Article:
The Right to a Job, Food & Water, and Housing

Nowadays, a lot of the things many people took for granted are suddenly no longer there. Like their job, their steady income, their home; enough food to keep body and soul together.

So the question comes: Are these basic human rights, which the society is obligated to provide? Or is it a matter of “I’ve got mine, buddy. What’s wrong with you?”

The right to a job

What if the way the economy is structured means there will always be a lot of unemployed people, as has always been the case since the dawn of capitalism 200-some years ago? What if the recent high-tech revolution creates a larger and larger pool of people without any job or realistic hope of finding one? Are we doomed to see more and more of our fine young people hanging around in the wasteland with no job and nothing to do?

Obviously, the big business owners and the government they control don’t give a rat’s ass about there not being enough jobs to go around – or they would have long since done something about it! The truth is, they need to have a pool of unemployed to keep the wages down [and profits up]!

And yet – as we watch our children growing up, isn’t every one of them entitled to a useful role and place in society, and a way to support themselves and their families? Of course they are! Do they have a right to a job and education back home, so they don’t wind up in prison, so they don’t have to join the military to kill and be killed in a war for oil halfway around the world? Of course they have that right!

So we need to find a way to reorganize society to make sure this happens. We could start by cutting the work week to 30 hours (with no cut in pay). Hire more people. Organize public works construction like the WPA in the 1930s. Put people to work. Pass laws to require union wages and conditions in industry and agriculture, which will put money in people’s hands.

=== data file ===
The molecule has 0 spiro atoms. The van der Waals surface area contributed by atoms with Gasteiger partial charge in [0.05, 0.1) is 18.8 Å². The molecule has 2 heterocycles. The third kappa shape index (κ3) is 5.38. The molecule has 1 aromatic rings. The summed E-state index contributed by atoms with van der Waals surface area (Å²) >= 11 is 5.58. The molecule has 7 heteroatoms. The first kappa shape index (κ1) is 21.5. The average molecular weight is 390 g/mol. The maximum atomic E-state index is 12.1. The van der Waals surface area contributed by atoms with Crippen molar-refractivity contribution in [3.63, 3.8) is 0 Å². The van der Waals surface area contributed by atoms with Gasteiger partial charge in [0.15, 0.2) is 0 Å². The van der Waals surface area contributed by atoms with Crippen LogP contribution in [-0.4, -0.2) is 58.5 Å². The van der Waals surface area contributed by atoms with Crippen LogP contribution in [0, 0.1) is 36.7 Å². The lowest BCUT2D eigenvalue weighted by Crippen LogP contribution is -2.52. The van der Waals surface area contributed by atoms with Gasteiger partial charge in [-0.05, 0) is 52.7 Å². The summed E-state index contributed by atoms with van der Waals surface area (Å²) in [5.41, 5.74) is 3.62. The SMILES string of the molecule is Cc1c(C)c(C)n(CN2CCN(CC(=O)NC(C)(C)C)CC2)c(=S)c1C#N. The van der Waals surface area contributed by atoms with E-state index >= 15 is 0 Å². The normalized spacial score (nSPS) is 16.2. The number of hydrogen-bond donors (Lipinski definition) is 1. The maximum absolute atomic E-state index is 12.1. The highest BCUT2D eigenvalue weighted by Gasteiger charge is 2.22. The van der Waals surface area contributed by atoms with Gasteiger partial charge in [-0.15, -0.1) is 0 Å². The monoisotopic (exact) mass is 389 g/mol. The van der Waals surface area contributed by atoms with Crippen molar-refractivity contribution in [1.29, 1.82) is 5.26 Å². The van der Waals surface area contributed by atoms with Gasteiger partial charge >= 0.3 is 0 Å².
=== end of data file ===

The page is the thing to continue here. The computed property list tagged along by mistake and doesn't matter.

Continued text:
Clearly, a “quick fix” will not solve as intractable a problem as unemployment. But come on, this is not rocket science either. A job should be a right for everyone who wants one. Give everyone a job, and together we can build this country back up again.

The right to housing

Housing is another human right. Yet the nation’s homeless population is large and increasing. Thousands of units of public housing are being demolished, and millions may lose their homes to foreclosure and eviction — all at a time when workers need the jobs at prevailing wages that building adequate housing for the people would provide.

  • 4,500 units of habitable or easily renovated public housing are being demolished or threatened with demolition in New Orleans, just as many thousands of public housing units in other cities have been demolished, leaving many residents without a home.
  • For the last hundred years, greedy real estate interests and others have moved in on long-established Black communities in city after city, forcing people out [documented in the new historical film, Banished]. And this process — whether you call it urban renewal, ‘gentrification’ or just plain people removal — is still going on today, as residents of New Orleans, San Francisco and many other cities can attest.
  • A large number of Americans are losing their homes to foreclosure, many victimized by predatory banks and mortgage companies. The growing economic crisis has caused more evictions of renters, and utility shutoffs for those unable to pay their gas and electric bills.
  • The author is a delegate to the San Francisco Labor Council, which on June 9, 2008 adopted a resolution calling for a Moratorium on Foreclosures, Utility Shutoffs, Evictions, and Public Housing Demolitions. The resolution deals with the issue of the Right to Housing.

    We need a moratorium (freeze) on home foreclosures, utility shut-offs, evictions and public housing demolitions. These housing demolitions should not be allowed until they have first been replaced with affordable units in the community — one-for-one replacement at comparable rents.

    The trade union movement needs to work with housing advocates in a joint effort to bring about these reforms, and establish the principle and practice that housing is a right for every man, woman and child living in the United States.

    The right to food and water

    Food riots in Haiti, Egypt. All over the world, millions don’t have food to eat. Countries like Indonesia that used to feed themselves and export food, are now importing it.